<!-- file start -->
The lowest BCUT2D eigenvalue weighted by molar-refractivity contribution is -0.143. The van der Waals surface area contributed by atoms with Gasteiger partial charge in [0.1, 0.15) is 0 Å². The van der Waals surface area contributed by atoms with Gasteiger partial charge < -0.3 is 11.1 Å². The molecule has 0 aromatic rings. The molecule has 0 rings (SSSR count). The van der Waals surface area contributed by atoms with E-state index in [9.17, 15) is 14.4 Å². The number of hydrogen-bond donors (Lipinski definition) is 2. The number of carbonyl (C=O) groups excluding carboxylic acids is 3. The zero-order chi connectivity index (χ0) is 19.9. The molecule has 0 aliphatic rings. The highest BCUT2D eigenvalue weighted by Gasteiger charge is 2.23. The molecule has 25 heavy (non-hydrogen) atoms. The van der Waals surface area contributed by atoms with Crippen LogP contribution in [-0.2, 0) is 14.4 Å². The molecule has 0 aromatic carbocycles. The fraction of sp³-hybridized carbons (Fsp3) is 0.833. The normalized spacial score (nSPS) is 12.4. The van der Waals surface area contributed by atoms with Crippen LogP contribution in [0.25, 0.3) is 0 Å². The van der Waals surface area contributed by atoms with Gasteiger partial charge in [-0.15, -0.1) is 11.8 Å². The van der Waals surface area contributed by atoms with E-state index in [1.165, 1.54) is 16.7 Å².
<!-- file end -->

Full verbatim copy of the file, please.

The lowest BCUT2D eigenvalue weighted by molar-refractivity contribution is -0.143. The van der Waals surface area contributed by atoms with Gasteiger partial charge in [0.1, 0.15) is 0 Å². The van der Waals surface area contributed by atoms with Gasteiger partial charge < -0.3 is 11.1 Å². The molecule has 0 aromatic rings. The molecule has 0 rings (SSSR count). The van der Waals surface area contributed by atoms with E-state index in [9.17, 15) is 14.4 Å². The number of hydrogen-bond donors (Lipinski definition) is 2. The number of carbonyl (C=O) groups excluding carboxylic acids is 3. The zero-order chi connectivity index (χ0) is 19.9. The molecule has 0 aliphatic rings. The highest BCUT2D eigenvalue weighted by Gasteiger charge is 2.23. The molecule has 25 heavy (non-hydrogen) atoms. The van der Waals surface area contributed by atoms with Crippen LogP contribution in [-0.2, 0) is 14.4 Å². The molecule has 0 aromatic carbocycles. The fraction of sp³-hybridized carbons (Fsp3) is 0.833. The normalized spacial score (nSPS) is 12.4. The van der Waals surface area contributed by atoms with Crippen LogP contribution in [0.25, 0.3) is 0 Å². The van der Waals surface area contributed by atoms with Gasteiger partial charge in [-0.15, -0.1) is 11.8 Å². The van der Waals surface area contributed by atoms with E-state index in [1.165, 1.54) is 16.7 Å².